Now we compute the average and standard deviation of the check star's "Check V Mag" column and "V Mag" column. We will first do this on the "Check V Mag" Column:
In the cell immediately below the Target and check Star Calibrated Magnitudes table in column B type the word "Average". In the cell below that, type "StdDev" (for standard deviation). The table should now look like this:
Now in the cell immediately below the check V-mag column, type "=Average(" (without the quotation marks) and then click and drag down through the orange cells in the Check V Mag column and then type the closing parenthesis ")". In my sheet the input looks what is picture below. (Notice that the cells C39 to C42 are the orange cells and you could have typed in C39:C42 inside the parenthesis.) If your input looks similar to mine, press return and the average should have been calculated for you.
Now we are going to compute the standard deviation for the data. In the cell below the average we just computed, type "=Stdev(" then highlight the cells and close the parenthesis. Again your equation should look like what I have included below. If it is okay, press return. The standard deviation of your data (a measure of the spread around the average value) has now been calculated for you.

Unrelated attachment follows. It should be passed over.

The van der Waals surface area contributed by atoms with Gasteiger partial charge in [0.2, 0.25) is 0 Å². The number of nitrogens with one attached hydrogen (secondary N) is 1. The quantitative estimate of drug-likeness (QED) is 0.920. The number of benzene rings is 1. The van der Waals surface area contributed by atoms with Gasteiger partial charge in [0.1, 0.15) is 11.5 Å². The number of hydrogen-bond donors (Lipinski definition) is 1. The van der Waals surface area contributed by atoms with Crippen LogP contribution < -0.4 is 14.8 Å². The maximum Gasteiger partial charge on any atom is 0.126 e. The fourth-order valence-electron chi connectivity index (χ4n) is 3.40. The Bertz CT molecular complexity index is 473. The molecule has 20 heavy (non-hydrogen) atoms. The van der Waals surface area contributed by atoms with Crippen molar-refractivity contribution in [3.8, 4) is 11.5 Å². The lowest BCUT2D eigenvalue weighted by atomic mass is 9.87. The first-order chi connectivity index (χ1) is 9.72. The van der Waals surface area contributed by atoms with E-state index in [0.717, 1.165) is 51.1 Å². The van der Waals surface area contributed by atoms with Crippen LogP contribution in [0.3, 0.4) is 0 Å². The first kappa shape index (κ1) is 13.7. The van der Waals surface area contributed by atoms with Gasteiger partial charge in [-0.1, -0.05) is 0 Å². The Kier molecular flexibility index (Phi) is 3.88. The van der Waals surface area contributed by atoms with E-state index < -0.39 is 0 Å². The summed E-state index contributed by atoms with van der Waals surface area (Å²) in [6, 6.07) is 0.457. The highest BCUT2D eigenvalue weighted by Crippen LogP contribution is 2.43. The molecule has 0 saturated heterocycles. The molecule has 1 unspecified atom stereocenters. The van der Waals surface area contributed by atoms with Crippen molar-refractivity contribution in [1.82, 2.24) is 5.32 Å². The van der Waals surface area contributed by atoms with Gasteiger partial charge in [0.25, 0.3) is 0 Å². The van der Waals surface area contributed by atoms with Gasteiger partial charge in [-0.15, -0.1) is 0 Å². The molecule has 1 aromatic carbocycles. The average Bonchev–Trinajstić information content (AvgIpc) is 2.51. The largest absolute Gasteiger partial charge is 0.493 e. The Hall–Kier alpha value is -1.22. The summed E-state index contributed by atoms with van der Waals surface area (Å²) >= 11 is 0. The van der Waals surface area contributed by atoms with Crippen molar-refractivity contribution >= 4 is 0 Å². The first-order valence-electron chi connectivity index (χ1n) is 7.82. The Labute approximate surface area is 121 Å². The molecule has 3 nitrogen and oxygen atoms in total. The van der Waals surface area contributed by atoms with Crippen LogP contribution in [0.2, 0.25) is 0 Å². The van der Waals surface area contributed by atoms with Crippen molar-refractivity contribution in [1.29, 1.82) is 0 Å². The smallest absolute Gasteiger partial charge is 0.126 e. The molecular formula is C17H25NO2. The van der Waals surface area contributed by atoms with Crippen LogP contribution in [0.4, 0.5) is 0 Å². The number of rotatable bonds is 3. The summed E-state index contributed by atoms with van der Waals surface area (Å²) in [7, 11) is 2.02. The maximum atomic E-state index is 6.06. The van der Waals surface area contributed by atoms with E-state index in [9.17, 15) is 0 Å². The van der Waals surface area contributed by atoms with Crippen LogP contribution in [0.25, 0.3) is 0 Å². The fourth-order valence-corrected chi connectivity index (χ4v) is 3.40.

Repeat the last three points for the "V Mag" column (or, alternatively, copy cells from below the "Check V Mag" column and paste them below the "V Mag column".
Congratulations! You have now produced calibrated values for the variable star!
Now we check that our results make sense. Remember how we calculated the average and standard deviation for a check star? We can use this column to determine if our calculations were correct or in error. Compare the average V mag for the check star (which you just computed) to the catalog value for the check star (in cell B12). They should be in reasonable agreement, certainly within +/- 0.01 magnitude. If not please post in the Photometry section of the forum indicating that you had a problem with the tutorial and we'll try to help you.
Congratulations you are done with this part of the tutorial. Please proceed on to the Intermediate-Level reduction tutorial to learn how to do air mass corrections. If you wish to skip it, you can go directly to the Imaging and how to submit your data tutorials.